by Candace of Kiss My Curls
Lupita Nyong’o almost wasn’t.
In the past few months, Lupita Nyong’o has taken the world by storm with her grace, beauty, talent and sincerity. She takes pictures with a soft smile and a calm serenity, all the while totally killing a self-selected couture number (the girl has impeccable taste, yo). Every time she opens her mouth, her eloquent, heartfelt words bring tears to EVERYONE’S eyes, even her own. She is basically a perfect human being. I’ve been totally Lupitafied and I don’t ‘eem care.
The deciding moment for me (well, one of them, let’s be honest) was Lupita’s speech at the Essence Black Women in Hollywood luncheon held last week. Standing in a Giambattista Valli ensemble and a perfectly manicured TWA, Lupita stood on stage and in less than 5 minutes took our breath away with the story of her struggle with her night-shaded skin. During her speech, Lupita recalled how she would pray each night to become lighter and waking up disappointed to unanswered prayers. She spoke on memories of her peers making fun of how dark she was and how she didn’t believe her mother when she told her that she was indeed beautiful. Had she stayed in this state of mind, we would never know who Lupita was today.
But Lupita saw Alec Wek.
The sight of this dark, sinewy, exotically beautiful model from South Sudan breaking down barriers of her own when she entered the scene awoke something in Lupita; maybe she was beautiful after all. She admitted to fighting this realization at first stating, “I had begun to enjoy the seduction of inadequacy.” However, the reflection she saw of herself in Alek was undeniable. This inadvertent validation eventually propelled her to follow her passion and become the breakout star she is today.
If there were no Alek, there would be no Lupita.
Alek inspired Lupita inadvertently and in such a way that Lupita’s life was changed forever, and now she’s doing some inspiring of her own.
Whom do you inspire?
What little girl is looking at your hair and recognizing herself in your natural beauty?
Ladies, we wield more power in our fros than we will ever realize. Kinks and curls like ours CANNOT be just hair. It’s culture. It’s history. It’s a stand. It’s a shining beacon of hope to the generations coming after us who won’t feel compelled to spend copious amounts of money on texture changing procedures because they feel as if their natural texture is inadequate. We are their lighthouses and we don’t even know it. Our seemingly small victories over the daily struggles with our hair, both tangible and societal, are showing little girls and even not so little girls that there is no singular beauty phenotype. There is only beauty. You demonstrate that every time you leave your house, despite the fact that you hate your puff or you’re out of your favorite gel and your hair is doing that weird “thing,” but you walk in stately confidence anyway.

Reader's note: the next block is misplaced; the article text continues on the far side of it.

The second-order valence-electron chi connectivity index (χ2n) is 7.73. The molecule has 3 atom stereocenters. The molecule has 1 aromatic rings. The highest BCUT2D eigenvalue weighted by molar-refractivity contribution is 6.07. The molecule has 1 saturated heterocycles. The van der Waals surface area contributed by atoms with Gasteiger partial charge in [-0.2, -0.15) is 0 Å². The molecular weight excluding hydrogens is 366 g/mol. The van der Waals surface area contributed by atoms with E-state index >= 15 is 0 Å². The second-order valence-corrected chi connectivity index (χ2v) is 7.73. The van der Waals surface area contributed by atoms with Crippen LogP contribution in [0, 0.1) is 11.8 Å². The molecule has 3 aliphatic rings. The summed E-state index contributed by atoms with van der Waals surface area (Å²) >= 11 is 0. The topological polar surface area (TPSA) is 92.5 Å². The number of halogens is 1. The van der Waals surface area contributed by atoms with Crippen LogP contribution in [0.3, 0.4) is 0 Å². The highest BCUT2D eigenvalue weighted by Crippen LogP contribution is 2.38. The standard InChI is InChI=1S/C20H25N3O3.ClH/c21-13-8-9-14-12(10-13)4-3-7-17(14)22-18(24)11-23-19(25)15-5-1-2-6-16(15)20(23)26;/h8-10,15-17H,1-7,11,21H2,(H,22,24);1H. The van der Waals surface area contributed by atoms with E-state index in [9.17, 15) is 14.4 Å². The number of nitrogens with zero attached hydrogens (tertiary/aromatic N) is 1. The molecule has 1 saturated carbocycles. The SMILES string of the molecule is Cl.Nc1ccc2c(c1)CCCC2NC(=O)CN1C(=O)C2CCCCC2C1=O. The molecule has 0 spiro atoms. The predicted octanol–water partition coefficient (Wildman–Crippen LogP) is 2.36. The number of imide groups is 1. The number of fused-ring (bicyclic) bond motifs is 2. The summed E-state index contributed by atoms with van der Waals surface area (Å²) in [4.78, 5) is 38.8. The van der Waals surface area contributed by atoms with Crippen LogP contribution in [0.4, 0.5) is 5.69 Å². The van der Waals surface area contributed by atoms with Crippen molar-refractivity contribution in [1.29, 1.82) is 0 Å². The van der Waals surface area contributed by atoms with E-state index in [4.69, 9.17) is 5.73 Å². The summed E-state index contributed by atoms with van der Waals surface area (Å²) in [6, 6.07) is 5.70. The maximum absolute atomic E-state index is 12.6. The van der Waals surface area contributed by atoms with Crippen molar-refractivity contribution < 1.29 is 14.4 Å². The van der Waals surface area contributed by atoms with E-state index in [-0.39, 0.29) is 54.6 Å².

We, as kinky haired women do not have the option of ambiguity. Thank God. God forbid future Lupitas be fated to obscurity because we didn’t acknowledge the power of modeling what nature gave us. We cannot rob the future of these powerful, beautiful women because we didn’t recognize our influence over them today. It is truly our duty to carry on, to become more inventive with our hair and not to rest on the laurels of beauty proclamations of the past. It’s our calling to rock our texture at work, at play and in elegance to show those little and not so little girls that yes, sweetie, you ARE adequate. Your beauty IS enough, all the time, and anywhere you want to go. We tell them with our actions that your uniqueness is not only ok, but it is also special and it is fierce.
We owe it to the little ones and the not so little ones.
We owe it to the future Lupitas.
Candace currently lives in Chicago, IL, where she manages www.kissmycurls.com with her sister, Janna, who resides in Huntsville, AL. Follow Kiss My Curls on Twitter: http://www.twitter.com/